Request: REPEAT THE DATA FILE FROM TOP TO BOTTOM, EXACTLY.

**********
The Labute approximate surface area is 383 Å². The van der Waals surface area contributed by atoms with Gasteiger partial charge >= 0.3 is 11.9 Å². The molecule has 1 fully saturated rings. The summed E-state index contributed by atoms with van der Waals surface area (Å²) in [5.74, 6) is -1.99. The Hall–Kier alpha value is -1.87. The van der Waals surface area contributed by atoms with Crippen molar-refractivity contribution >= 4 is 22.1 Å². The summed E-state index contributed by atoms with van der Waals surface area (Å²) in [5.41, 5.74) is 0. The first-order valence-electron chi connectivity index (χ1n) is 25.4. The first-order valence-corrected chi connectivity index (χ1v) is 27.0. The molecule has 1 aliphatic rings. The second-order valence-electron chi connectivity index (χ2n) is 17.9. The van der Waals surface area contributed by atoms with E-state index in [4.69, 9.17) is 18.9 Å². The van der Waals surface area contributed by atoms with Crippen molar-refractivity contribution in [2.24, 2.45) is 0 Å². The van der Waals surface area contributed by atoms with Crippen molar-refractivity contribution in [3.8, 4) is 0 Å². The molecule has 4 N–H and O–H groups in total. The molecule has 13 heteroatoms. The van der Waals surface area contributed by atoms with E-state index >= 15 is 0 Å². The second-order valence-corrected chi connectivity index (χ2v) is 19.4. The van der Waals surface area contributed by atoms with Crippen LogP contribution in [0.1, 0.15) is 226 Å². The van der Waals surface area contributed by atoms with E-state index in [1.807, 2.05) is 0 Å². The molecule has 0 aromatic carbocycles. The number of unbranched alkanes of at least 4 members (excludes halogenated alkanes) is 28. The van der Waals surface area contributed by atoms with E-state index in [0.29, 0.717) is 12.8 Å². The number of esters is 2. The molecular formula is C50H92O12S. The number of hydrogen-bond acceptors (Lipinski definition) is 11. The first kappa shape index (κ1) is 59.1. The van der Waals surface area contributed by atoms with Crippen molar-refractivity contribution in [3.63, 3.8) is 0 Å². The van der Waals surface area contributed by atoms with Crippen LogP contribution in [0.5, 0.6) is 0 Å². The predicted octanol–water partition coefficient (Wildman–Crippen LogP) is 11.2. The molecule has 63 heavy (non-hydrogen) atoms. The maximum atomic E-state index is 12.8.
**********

The Labute approximate surface area is 383 Å². The van der Waals surface area contributed by atoms with Gasteiger partial charge >= 0.3 is 11.9 Å². The molecule has 1 fully saturated rings. The summed E-state index contributed by atoms with van der Waals surface area (Å²) in [5.74, 6) is -1.99. The Hall–Kier alpha value is -1.87. The van der Waals surface area contributed by atoms with Crippen molar-refractivity contribution >= 4 is 22.1 Å². The summed E-state index contributed by atoms with van der Waals surface area (Å²) in [5.41, 5.74) is 0. The first-order valence-electron chi connectivity index (χ1n) is 25.4. The first-order valence-corrected chi connectivity index (χ1v) is 27.0. The molecule has 1 aliphatic rings. The second-order valence-electron chi connectivity index (χ2n) is 17.9. The van der Waals surface area contributed by atoms with E-state index in [4.69, 9.17) is 18.9 Å². The van der Waals surface area contributed by atoms with Crippen molar-refractivity contribution in [2.24, 2.45) is 0 Å². The van der Waals surface area contributed by atoms with Crippen molar-refractivity contribution in [3.8, 4) is 0 Å². The molecule has 4 N–H and O–H groups in total. The molecule has 13 heteroatoms. The van der Waals surface area contributed by atoms with E-state index >= 15 is 0 Å². The second-order valence-corrected chi connectivity index (χ2v) is 19.4. The van der Waals surface area contributed by atoms with Crippen LogP contribution in [0.1, 0.15) is 226 Å². The van der Waals surface area contributed by atoms with E-state index in [1.807, 2.05) is 0 Å². The molecule has 0 aromatic carbocycles. The number of unbranched alkanes of at least 4 members (excludes halogenated alkanes) is 28. The van der Waals surface area contributed by atoms with E-state index in [0.29, 0.717) is 12.8 Å². The number of esters is 2. The molecular formula is C50H92O12S. The number of hydrogen-bond acceptors (Lipinski definition) is 11. The first kappa shape index (κ1) is 59.1. The van der Waals surface area contributed by atoms with Crippen molar-refractivity contribution in [3.63, 3.8) is 0 Å². The van der Waals surface area contributed by atoms with Crippen LogP contribution in [0.5, 0.6) is 0 Å². The predicted octanol–water partition coefficient (Wildman–Crippen LogP) is 11.2. The molecule has 63 heavy (non-hydrogen) atoms. The maximum atomic E-state index is 12.8.